Tax Data Indicate Strong Retail Sales Growth in Central Virginia
Two days prior to the Charlottesville Regional Chamber of Commerce’s inaugural Eggs & Issues Legislative Breakfast on September 27, the Chamber today released its mid-year analysis of retail sales tax revenue, showing strong retail growth in the region.
Tax data indicate 2023 retail (and internet) sales growth in all seven Central Virginia localities tracked by the Charlottesville Regional Chamber of Commerce.
In total, the localities studied collected nearly $1.5 million (4.60%) more in retail sales tax in the first half of 2023 compared to the first half of 2022. Louisa County saw the largest percentage increase (12.37%) while Fluvanna, Greene, and Waynesboro all exceeded 8% growth over 2022. The slowest growth localities were Augusta (4.06%), Albemarle (2.78%), and Charlottesville (1.25%).
Chamber CEO Natalie Masri said, “While the retail sector continues to expand regionally, our analysis indicates our retail core – Charlottesville and Albemarle County – is not keeping up with the pace of inflation.”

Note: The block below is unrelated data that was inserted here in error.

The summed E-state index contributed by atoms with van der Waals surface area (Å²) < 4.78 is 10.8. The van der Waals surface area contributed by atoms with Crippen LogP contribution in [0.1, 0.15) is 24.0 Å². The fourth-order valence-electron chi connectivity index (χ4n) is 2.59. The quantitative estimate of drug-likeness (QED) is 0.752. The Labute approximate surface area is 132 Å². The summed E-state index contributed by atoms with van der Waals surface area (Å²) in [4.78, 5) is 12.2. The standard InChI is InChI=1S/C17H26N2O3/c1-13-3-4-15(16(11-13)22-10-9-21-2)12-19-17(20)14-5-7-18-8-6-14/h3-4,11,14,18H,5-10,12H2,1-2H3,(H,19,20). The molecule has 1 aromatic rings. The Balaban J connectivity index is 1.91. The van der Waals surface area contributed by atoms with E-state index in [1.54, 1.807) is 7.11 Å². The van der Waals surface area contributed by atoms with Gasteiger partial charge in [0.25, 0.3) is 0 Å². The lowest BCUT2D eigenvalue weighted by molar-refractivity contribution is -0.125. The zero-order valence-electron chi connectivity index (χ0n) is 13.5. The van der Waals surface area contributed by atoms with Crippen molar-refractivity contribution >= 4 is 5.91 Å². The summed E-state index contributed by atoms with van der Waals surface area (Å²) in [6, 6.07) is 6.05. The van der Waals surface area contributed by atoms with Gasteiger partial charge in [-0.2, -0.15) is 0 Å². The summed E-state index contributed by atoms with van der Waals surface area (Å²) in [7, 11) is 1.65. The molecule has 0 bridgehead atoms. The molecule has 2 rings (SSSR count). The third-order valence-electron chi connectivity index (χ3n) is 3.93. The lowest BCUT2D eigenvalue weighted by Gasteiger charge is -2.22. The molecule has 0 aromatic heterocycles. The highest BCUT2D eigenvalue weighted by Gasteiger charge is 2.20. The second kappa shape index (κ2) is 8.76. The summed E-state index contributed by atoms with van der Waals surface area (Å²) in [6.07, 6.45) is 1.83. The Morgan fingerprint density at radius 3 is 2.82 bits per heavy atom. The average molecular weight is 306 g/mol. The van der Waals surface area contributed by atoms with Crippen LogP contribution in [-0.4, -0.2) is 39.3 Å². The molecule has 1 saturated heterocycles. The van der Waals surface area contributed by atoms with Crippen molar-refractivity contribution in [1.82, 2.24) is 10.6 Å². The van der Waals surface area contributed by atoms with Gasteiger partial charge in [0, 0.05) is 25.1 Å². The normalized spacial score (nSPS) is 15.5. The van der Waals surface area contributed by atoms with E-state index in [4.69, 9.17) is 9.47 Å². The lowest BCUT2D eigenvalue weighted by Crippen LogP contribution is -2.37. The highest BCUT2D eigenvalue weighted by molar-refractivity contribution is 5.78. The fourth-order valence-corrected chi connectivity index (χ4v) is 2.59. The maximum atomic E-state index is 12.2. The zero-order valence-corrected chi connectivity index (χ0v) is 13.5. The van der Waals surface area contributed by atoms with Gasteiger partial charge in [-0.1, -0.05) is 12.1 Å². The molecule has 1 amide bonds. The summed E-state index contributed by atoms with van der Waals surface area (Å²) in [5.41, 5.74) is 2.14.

Masri said the Eggs & Issues Legislative Breakfast will include informed outlooks for our economy and the upcoming elections. Speakers include DecideSmart’s Dr. Bob Holsworth, Virginia’s Deputy Secretary of Labor Anthony Reedy, and the U.S. Chamber of Commerce’s Clark Jackson.
The 2023 analysis is based on the Virginia Department of Taxation’s Local Option Sales Tax Data. According to the Center for Economic Policy Studies at the University of Virginia Weldon Cooper Center for Public Service:
“Any city and county may levy a general retail sales tax at the rate of one percent to provide revenue for the locality’s general fund. All local sales tax moneys collected by the localities are paid into a state treasury special fund. The State collects and distributes this Local Option one percent Sales and Use Tax, as provided under the Code of Virginia §58.1-605 and §58.1-606. Actual distributions are made monthly to every county and city based on the locality in which the tax was collected. The amounts are recorded in the Local Option Sales Tax report.”
In general, all sales, leases, and rentals of tangible personal property in or for use in Virginia, as well as accommodations and certain taxable services, are subject to Virginia sales and use tax, unless an exemption or exception is established. Fuel and automobile sales are not included in the local sales tax option. The local “option” is a bit of a misnomer as the State has mandated its collection at a minimum of 1% for all localities in the state (Hampton Roads, Northern Virginia, and Historic Triangle have additional sales tax).